In the Pipeline: 6/4/13

Let’s talk about energy subsidies (on Friday). Join us with the National Review for lunch and a “High Noon Debate” to talk about the energy subsidy experiment. 

Greenpeace has given you permission to not feel guilty about climate change. You see, oil companies are using your honorable sense of personal responsibility as a weapon against your consciousness. (Heads up: this is a spoiler alert for the sequel to Inception, starring guilt-free-carbon-guzzler Leo DiCaprio). LA Times (6/2/13) reports: “Maybe it’s time for us to remove the guilt. Yes, I drive a car that runs on gasoline. I fly for work when necessary and occasionally for vacation. But doing these things is not the same as admitting they are inevitable. Five years ago I flew more; now I use Skype. Bike lanes have been newly painted in my neighborhood, so I cycle to the store. In a couple of years, electric cars might come into my price range. In the meantime, I refuse to feel guilty… In the battle against climate change, we should not be waging guilt trips on one another. Rather, we should take the fight to those who use our sense of personal responsibility against us. Climate change is a problem, and we must fix it. But it’s certainly not our fault.”

If you can’t show them the light, make ’em feel the heat. Red State (5/31/13) reports: “At a critical Friday meeting in Vienna, the Organization of the Petroleum Exporting Countries (OPEC) will set production policy. For the first time, they will be grappling with the challenges of shale oil, even none of the member states are major shale oil producers… The shale boom began in the U.S. as a ripple in North Dakota and Texas. Some thought its impact would be limited and regional, not global. Now that uptick on our domestic production curve has triggered a tsunami with geopolitical implications.”

Listen up – our man in Houston has an ear to the ground on these things… Forbes (6/3/13) reports: “But if Obama was really attuned to job creation, he should have been shaking hands and pumping his fist at the annual Offshore Technology Conference (OTC) in Houston where hundreds of oil and natural gas firms from around the world were sharing their latest technology—and looking for workers. Attendance of 105,000 was a 30-year high… The buzz at OPC was about ‘subsea factories,’ ‘a global bonanza,’ and ‘thousands of new technologies.’ ‘We have to innovate at a faster pace,’ said technologist Gregory Powers of Halliburton, which has been rushing to keep up with consumer demand since 2010.”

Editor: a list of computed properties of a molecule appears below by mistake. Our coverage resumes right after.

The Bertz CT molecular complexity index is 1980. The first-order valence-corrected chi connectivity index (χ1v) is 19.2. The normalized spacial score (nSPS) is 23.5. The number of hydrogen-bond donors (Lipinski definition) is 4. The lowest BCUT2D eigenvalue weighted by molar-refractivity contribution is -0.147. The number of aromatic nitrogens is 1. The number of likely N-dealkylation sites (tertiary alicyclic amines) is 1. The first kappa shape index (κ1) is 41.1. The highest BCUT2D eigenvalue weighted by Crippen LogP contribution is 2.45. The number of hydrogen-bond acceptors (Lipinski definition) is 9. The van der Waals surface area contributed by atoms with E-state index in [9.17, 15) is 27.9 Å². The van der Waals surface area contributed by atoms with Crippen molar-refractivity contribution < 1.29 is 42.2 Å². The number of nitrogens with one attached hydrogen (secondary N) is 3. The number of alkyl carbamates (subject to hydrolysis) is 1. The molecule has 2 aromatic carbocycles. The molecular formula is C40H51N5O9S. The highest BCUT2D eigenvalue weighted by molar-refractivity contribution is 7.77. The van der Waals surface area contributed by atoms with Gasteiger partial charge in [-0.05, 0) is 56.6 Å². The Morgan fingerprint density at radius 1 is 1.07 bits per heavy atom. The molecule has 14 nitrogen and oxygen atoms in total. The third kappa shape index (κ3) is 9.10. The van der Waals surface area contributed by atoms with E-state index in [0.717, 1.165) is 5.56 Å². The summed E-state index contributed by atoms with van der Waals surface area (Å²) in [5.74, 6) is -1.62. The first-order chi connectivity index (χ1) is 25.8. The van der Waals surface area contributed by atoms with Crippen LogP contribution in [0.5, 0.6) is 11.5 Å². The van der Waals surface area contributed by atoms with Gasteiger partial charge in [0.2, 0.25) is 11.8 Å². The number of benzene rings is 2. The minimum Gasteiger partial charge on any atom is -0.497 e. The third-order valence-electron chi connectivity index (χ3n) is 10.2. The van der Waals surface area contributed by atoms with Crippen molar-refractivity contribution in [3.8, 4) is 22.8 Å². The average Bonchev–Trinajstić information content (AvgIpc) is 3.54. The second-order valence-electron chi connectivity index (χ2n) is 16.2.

I thought the only thing you needed on your resume to drill for oil was “evil”? Rig Zone (6/3/13) reports: “Everybody’s recruiting,” said James Bradley, permanent hire recruitment manager with NES Global Talent, at the sidelines of AAPG’s annual meeting… Demand is particularly keen for drilling and well completions engineers, subsurface geologists, geophysicists and geochemists, Bradley said, adding that there are not enough specialists with direct experience developing a shale gas play. As a result, operators are wooing candidates with conventional onshore oil and gas experience ‘who can jump right into shale work,’ he noted. He acknowledged this is often easier said than done.”

Despite all the headache and red tape here at home, be thankful that we avoid these in the Federal Register: Rind(Cow) fleisch(meat) etikettierungs(carbon emission label) überwachungs(monitoring) aufgaben(duties) übertragungs(transmission) gesetz(law). The Telegraph (6/3/13) reports: “Germany’s longest word – Rindfleischetikettierungsüberwachungsaufgabenübertragungsgesetz –  a 63-letter long title of a law regulating the testing of beef, has officially ceased to exist.”


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